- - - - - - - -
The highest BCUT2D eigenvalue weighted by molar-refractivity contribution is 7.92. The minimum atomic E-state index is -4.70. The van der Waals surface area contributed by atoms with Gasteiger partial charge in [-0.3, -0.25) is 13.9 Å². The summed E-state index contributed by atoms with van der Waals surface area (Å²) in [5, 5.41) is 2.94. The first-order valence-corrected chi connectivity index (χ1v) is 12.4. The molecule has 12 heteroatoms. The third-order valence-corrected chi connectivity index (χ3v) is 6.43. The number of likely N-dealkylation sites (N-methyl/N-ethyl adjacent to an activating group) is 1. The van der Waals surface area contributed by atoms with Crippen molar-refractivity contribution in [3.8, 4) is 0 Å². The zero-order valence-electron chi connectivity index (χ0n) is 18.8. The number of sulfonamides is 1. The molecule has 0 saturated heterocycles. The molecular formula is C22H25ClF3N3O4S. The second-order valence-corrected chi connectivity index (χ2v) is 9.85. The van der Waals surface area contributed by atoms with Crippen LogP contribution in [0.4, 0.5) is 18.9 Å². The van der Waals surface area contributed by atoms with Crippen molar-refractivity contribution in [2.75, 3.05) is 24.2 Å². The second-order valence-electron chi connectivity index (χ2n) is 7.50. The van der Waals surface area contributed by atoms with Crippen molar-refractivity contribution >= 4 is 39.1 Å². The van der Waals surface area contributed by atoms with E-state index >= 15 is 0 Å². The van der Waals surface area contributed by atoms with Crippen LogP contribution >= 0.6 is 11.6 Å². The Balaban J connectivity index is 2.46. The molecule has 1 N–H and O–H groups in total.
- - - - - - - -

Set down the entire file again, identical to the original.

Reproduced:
The highest BCUT2D eigenvalue weighted by molar-refractivity contribution is 7.92. The minimum atomic E-state index is -4.70. The van der Waals surface area contributed by atoms with Gasteiger partial charge in [-0.3, -0.25) is 13.9 Å². The summed E-state index contributed by atoms with van der Waals surface area (Å²) in [5, 5.41) is 2.94. The first-order valence-corrected chi connectivity index (χ1v) is 12.4. The molecule has 12 heteroatoms. The third-order valence-corrected chi connectivity index (χ3v) is 6.43. The number of likely N-dealkylation sites (N-methyl/N-ethyl adjacent to an activating group) is 1. The van der Waals surface area contributed by atoms with Crippen molar-refractivity contribution in [3.8, 4) is 0 Å². The zero-order valence-electron chi connectivity index (χ0n) is 18.8. The number of sulfonamides is 1. The molecule has 0 saturated heterocycles. The molecular formula is C22H25ClF3N3O4S. The second-order valence-corrected chi connectivity index (χ2v) is 9.85. The van der Waals surface area contributed by atoms with Crippen LogP contribution in [0.4, 0.5) is 18.9 Å². The van der Waals surface area contributed by atoms with Crippen molar-refractivity contribution in [2.75, 3.05) is 24.2 Å². The second-order valence-electron chi connectivity index (χ2n) is 7.50. The van der Waals surface area contributed by atoms with Crippen molar-refractivity contribution >= 4 is 39.1 Å². The van der Waals surface area contributed by atoms with E-state index >= 15 is 0 Å². The van der Waals surface area contributed by atoms with Crippen LogP contribution >= 0.6 is 11.6 Å². The Balaban J connectivity index is 2.46. The molecule has 1 N–H and O–H groups in total.